Ben, I am deeply impressed with the candor of the ideas expressed in “Reflections on Living Cities’ Integration Initiative.” My direct experience is limited to “smaller” cities and municipalities through the “Working Cities Challenge” led by the Federal Reserve Bank of Boston, and my perspective has been shaped by my work with broadly collaborative communities in corporate and academic sectors. My impression for this specific philanthropic-investment banking initiative as it played out at street level in New Bedford includes: With only one proposal allowed per city, and with no overarching prescription for reaching agreement among multiple “good” ideas, the program begins with a contest rather than a civic collaboration. Local power interests crafted their personal views of a “winning” program, and then recruited advocates and allies under their tent in a move toward critical mass. In the end, New Bedford was not successful in the contest; and this suggests --- the program may be selecting for sites where inclusive democratic design already exists rather than catalyzes a transformation in communities that fosters commitment for collective action. The collective commitment challenge is called out in the in “Reflections on Living Cities’ Integration Initiative” too. It is interesting that a specific effort to convene a “coalition of the willing” – recognizing the mass of “un-collated” wills left behind, is inherently partisan, and where your reflections do recognize that once program initiatives are deeply engaged, an absence of one or more essential “systems” that must be drawn in to the design effort can be discovered. Even if this gap is not explicitly addressed, it seems to be worthy of consideration. Your reflections recognizes that, in some instances, “there wasn’t enough attention paid to ensuring that the right people were at the table at the right time.” Failure to commit to a collective action can be linked to doubts that partners hold with respect to partnerships gaps and also with respect to unexplored interdependencies among identified parts of a program. I am not referring to “unintended consequences.” I am referring instead to a sense of potentially “erroneous priorities.” The phenomenon of "erroneous priorities" has been studied extensively by few researchers; however, it can be measured readily if priorities are selected before and after a systems understanding of the transformation challenge has been constructed. In sufficiently complex plans, there is ALWAYS a disconnect between idea that are sensed for their immediacy, for their interdependency, and for their highly leveraged capacity to improve resolution of other specific program objectives. I am suggesting that, in complex situations, "failure to commit" may be driven primarily by a sense that interdependencies among goals or tasks are insufficiently understood. Getting the right people into a collaborative design effort, and managing the collaborative design so that a systems understanding is shared before a program is designed seems critical to me. Where your reflections emphasized that “peer learning [is] very highly valued by public sector stakeholders” I did wonder if you experience a Cause-versus-Effect paradox. Perhaps the individuals who made it to the one table were, without benefit of institutional intervention, of a particularly collaborative nature? If this is the case, then the huge transformation problem left behind is the issue of how to engage those for whom collaboration is not a comfortable instinct. Where you indicated that “We were very specific about trying to change how cities addressed issues affecting low-income individuals and communities,” building collaborative capacity might be the most highly leveraged program goal – if collaborative action is required from the community. In this context, I suspect that hosting grant contests for specific infrastructure impacts (a banking goal, of course) might be secondary for hosting grant contests for inclusive design impacts. These different objectives might call forward different sets of metrics for which impacts could be measured. I am not suggesting that this would be easy to negotiate among a community of sponsors – monied interests may not be keen to finance a transformative revolution from deep within our communities. I would come down to who really has an experiential reason for trusting inclusive community design. Thanks so much for sharing your reflections on your experiences. Cheers Tom Flanagan Institute for 21st Century Agoras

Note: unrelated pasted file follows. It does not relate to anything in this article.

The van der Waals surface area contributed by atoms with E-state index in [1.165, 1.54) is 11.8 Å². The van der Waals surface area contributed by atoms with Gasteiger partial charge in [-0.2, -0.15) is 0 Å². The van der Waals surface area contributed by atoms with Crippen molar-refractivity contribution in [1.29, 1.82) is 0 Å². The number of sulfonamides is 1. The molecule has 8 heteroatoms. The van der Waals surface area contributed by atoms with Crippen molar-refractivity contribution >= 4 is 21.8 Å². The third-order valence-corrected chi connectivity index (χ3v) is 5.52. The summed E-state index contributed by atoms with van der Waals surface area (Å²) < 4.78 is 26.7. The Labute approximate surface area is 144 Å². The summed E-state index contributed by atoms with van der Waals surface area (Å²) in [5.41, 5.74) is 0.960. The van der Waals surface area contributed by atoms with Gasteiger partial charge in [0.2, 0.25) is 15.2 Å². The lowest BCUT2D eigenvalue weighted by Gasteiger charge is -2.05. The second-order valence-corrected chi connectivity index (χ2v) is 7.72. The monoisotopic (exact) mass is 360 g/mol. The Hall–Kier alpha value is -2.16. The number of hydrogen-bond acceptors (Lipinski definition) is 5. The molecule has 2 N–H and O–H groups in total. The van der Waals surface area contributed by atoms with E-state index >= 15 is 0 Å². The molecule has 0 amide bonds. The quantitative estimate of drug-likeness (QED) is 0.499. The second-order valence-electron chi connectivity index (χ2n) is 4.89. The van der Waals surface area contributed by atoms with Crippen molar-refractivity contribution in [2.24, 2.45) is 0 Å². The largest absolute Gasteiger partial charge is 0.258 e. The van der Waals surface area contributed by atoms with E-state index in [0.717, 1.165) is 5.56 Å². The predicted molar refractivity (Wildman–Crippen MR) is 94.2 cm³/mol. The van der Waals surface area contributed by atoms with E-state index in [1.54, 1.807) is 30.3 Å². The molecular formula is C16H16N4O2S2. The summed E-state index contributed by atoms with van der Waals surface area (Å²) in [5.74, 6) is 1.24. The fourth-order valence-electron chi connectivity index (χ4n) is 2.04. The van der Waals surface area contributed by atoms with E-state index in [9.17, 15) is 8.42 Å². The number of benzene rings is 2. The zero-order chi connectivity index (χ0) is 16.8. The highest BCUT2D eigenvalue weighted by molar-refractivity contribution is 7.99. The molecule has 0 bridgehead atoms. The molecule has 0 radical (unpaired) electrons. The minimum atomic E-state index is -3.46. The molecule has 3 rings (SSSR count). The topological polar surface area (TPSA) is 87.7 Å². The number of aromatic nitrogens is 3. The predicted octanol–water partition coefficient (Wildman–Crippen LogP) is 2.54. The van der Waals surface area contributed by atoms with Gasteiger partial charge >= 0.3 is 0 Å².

Submitted by Tom Flanagan on Thu, 2014-05-29 12:15

Nelson Enojo

technical assistance provider / consultant

One bold move and a radical one by the present administration of the Philippine government is the attempt to abolish the "Priority Development Assistance Fund" the PDAF given to political leaders for country wide development at their discretion. This is a move beyond delivering programs the traditional way and focus on transforming the system bringing innovation into the entire system away from the obsolete and ineffective approach towards what works. The "Daan Matuwid" is still in transition but the promise of reform is shining bright in the horizon under the Aquino administration.

Submitted by Nelson Enojo on Fri, 2014-06-27 01:35